On November 20, Donald Trump said he is considering granting a tariff exemption on Chinese imports to Apple Inc (AAPL). The businessman turned politician made these remarks after visiting the electronics giant’s manufacturing facility in Texas.
Trump’s consideration in detail
On Wednesday, the US president visited Apple’s assembly plant in Texas. He wanted to take a look at the plant that makes the Mac Pro desktop computer, a high-end model ranging from $6000 since 2013. There, he expressed his thoughts of considering to leave out Apple from charging the new tariffs on Chinese products.
He said, “When you build in the United States you don’t have to worry about tariffs.” Further, as per Trump, this concession may happen if the trade war pressure with China continues to develop in December. He firmly believes that the ongoing trade war tension is due to Beijing’s failure to come up with a bargain.
A win-win situation for Apple and Trump
Trump is acting in favor of the tech giant Apple. In fact, Apple got 10 exemptions of the 15 applications in September 2019, proving Trump’s bias towards Apple. There are two main reasons for this partiality towards the iPhone manufacturer.
One is that Trump wants to grant Apple fair chances to operate with its main competitor, Samsung. His exacts words were “The problem we have is you have Samsung — its a great company but its a competitor of Apple and its not fair if — because we have a trade deal with Korea, we made a great trade deal with South Korea, but we have to treat Apple on a somewhat similar basis as we treat Samsung.”
The second reason is from a political front. Trump is constantly talking about improving the US economy in his election campaigns. Of this, increasing employment opportunities is a crucial factor for Trump. For that matter, the Trump administration in part provided for nearly 443,000 manufacturing jobs since January 2017. This is despite the job cuts that prevailed, claiming nearly 41,000 positions over the last two months. In this context, the manufacture of Apple’s Mac Pro involves the usage of various components from 36 states, which assists in building 450,000 jobs with US suppliers.
Apple’s transition from Chinese to US manufacturing
In 2018, Apple built in China more than 50% of the 218 million iPhones sold. Usually, Apple doesn’t reveal its sales by product line. However, it looks like Mac sales volume contributes to the lowest among its various other computer products. Further, it is the sole Apple product to be made in the US. When the company announced the launch of a new Mac Pro design in June, it didn’t give out the exact location.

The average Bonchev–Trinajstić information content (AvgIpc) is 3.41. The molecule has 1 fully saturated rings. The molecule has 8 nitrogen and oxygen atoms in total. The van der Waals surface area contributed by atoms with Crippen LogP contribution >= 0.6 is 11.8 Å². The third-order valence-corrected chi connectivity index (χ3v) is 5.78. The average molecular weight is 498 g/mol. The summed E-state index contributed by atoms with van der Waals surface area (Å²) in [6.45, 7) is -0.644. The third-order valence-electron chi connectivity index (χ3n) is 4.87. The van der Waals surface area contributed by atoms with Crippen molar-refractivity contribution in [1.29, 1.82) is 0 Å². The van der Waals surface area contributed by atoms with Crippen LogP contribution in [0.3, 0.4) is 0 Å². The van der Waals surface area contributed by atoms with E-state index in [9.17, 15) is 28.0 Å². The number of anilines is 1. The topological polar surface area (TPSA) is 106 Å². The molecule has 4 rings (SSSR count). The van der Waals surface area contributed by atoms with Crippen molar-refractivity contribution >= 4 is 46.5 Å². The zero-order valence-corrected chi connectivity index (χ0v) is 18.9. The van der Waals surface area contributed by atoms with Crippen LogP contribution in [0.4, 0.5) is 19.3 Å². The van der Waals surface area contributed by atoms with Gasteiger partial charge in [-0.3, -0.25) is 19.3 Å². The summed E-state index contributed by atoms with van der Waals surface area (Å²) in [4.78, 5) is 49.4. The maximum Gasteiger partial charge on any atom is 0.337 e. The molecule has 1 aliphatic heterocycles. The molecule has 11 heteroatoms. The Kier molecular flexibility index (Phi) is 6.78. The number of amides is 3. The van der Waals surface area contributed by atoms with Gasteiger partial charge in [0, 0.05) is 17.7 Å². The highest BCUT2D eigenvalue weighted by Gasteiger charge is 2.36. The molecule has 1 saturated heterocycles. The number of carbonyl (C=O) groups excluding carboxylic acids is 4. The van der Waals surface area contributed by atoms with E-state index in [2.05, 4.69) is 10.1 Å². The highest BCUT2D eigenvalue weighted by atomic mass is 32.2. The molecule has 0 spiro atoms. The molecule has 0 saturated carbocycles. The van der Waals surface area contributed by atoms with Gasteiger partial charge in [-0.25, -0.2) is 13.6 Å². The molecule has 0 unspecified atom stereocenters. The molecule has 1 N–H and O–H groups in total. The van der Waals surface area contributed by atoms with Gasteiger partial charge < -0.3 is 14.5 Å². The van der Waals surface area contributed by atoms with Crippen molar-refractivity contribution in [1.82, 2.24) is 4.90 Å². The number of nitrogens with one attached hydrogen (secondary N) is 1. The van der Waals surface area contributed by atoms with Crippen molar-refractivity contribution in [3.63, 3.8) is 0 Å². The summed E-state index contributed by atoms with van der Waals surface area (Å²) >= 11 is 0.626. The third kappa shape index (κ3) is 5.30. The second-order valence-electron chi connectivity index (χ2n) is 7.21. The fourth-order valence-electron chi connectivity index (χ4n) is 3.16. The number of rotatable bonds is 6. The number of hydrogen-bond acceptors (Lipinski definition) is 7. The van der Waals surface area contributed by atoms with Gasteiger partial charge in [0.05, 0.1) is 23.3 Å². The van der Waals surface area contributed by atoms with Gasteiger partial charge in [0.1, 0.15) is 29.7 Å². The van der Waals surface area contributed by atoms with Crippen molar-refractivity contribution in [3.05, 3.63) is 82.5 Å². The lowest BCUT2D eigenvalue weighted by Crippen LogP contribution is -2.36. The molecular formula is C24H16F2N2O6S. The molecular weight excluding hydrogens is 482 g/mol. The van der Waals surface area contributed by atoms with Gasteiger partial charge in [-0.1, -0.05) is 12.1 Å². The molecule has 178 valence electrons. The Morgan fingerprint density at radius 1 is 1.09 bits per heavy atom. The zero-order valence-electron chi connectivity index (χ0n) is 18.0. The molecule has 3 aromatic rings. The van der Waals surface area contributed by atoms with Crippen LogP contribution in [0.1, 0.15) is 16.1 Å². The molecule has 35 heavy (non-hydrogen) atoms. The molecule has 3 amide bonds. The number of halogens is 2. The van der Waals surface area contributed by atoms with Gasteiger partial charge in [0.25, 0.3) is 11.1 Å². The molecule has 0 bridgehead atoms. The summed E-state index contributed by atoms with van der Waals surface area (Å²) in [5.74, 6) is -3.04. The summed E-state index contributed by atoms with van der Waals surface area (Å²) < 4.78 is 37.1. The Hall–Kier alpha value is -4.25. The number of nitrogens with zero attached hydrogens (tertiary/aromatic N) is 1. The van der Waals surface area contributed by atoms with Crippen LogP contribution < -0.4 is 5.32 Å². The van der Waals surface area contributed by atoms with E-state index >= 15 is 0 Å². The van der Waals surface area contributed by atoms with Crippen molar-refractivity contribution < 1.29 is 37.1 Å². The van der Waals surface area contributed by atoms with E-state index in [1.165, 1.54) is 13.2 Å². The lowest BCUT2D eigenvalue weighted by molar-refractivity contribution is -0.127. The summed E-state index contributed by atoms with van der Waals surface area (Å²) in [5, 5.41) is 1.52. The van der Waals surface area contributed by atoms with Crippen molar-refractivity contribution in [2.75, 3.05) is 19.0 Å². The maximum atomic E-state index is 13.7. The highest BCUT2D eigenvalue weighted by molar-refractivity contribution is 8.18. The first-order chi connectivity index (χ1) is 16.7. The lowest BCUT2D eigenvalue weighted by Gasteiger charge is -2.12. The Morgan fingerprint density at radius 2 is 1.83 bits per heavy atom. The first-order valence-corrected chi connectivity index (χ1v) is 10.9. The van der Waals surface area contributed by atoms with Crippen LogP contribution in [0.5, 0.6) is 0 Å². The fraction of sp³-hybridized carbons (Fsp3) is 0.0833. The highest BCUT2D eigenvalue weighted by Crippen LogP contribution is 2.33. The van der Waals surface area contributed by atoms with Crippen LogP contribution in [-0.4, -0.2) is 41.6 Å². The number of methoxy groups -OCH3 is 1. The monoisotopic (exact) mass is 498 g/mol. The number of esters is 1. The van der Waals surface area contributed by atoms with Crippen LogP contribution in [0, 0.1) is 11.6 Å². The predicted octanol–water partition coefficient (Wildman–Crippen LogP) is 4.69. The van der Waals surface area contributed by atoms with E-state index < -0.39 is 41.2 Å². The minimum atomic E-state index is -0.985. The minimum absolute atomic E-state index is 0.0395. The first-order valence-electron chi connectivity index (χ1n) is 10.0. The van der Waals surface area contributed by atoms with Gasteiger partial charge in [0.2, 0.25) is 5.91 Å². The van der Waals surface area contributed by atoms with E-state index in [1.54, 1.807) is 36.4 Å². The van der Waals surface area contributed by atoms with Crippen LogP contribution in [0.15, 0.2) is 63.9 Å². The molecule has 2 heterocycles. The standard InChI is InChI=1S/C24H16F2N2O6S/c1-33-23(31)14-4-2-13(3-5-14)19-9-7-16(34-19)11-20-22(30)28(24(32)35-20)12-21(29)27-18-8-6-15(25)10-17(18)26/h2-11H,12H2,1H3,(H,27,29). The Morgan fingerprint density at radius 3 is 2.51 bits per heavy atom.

However, the Wall Street Journal reported China as its assembly location. Later, the company expressed its idea to make them in Texas in the US after it obtained a majority of exemptions in September. The Mac Pro will be available for sale in December. In addition, Apple mentioned that it will start building a campus in Austin. This facility should give employment to about 15,000 employees.
Apple gets the advantage, but what about its peers?
Apple mostly depends on China for the production of components for its various products, including iPhones and iPads. Moreover, it gets about 20% of its total from Greater China. So, Apple is definitely a gainer in case of tariff exemption. Now, let’s take a look at its peers.
Initially, in late June 2019, reputed tech companies, including Dell Technologies (DELL), Microsoft (MSFT) and HP Enterprise Inc (HP), strongly resisted the suggested tariffs. Moreover, they warned of a price increase on all their products. However, Microsoft and Google (GOOGL) proved to be tariff-resistant companies as both of them made some smart moves.
Google shifted its hardware production facility from China to other countries, while Microsoft switched its interest from hardware to software. Similar to Google, DELL and HP plan to shift at least 30% of their laptop production hub from China to elsewhere in July 2019.
Apple still faces Trump’s tariff decision
As per Bloomberg Economics, the ongoing trade war may lead to a $1.2 trillion loss of output for the global economy by 2021. Let’s wait and watch how the events turn up for Apple and its peers after Trump’s tariff decision in December.